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Review Lesson 16

Review Lesson 16

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Review Lesson 16


Hello! We have learned a lot in these last few lessons. Let us take a moment to review what we have learned.

First, we learned to use the preposition "through". The preposition “through” has many meanings. It can mean in at one end, side, or surface and out at the other. Using its literal meaning, we could say "David drives through a tunnel every day". The preposition "through" is also used for less obvious meanings. It is also used to mean past, or beyond. Using the preposition "through" in this way, we could say "David went through a red light yesterday". It is also used to mean: from one to the other of; between or among the individual members or parts of, like in the sentence "Jennifer goes through the office assignments every morning". The preposition "through" also means: over the surface of, by way of, or within the limits or medium of, such as in the sentence "The airplane flies through the air." The preposition has a usage in time that is analogous to its literal sense. It means: during the whole period of; throughout. We might say "The work group worked through the night". It can mean: having reached the end of; done with. For example, we could say "David got through his work". It can mean: to and including. For example, we use the preposition "through" to show inclusive days, months or years such as in the sentence "Jennifer works Monday through Friday". Sometimes the preposition "through" can be used to mean: by the means or instrumentality of; by the way or agency of. For example, we could say "Jennifer got her promotion through hard work". Sometimes the word "through" is used to mean: finished. In that case, we can say "I am through with my work."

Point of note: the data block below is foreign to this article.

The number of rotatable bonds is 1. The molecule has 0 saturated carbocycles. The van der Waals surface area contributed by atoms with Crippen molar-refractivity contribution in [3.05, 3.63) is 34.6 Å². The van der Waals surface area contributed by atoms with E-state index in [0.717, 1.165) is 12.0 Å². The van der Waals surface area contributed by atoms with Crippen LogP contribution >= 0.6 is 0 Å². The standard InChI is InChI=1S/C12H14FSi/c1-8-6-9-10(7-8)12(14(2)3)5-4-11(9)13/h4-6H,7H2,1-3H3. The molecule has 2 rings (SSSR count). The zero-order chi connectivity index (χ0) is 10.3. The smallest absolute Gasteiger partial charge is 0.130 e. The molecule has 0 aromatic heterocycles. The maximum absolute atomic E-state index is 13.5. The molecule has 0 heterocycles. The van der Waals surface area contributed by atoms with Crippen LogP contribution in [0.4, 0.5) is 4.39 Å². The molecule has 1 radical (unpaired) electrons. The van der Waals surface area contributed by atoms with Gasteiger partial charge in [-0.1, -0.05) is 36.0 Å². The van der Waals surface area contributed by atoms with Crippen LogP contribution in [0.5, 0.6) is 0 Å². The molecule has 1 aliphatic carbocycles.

Finally, we learned how to discuss meals and food. We learned the names of the main meals and daily vocabulary related to meals, a few common foods and drinks, and we reviewed some verbs and learned a new verb connected with eating and drinking. We learned the three main meals: “breakfast” in the morning, “lunch” or “dinner” at midday, and “supper” in the evening. We say that we "eat breakfast, eat lunch," and "eat dinner", or we "have breakfast", "have lunch", and "have dinner." We also learned about smaller amounts of food known as “snacks”.


Great! Now that you have reviewed each of these concepts, you have reinforced the knowledge you have learned thus far.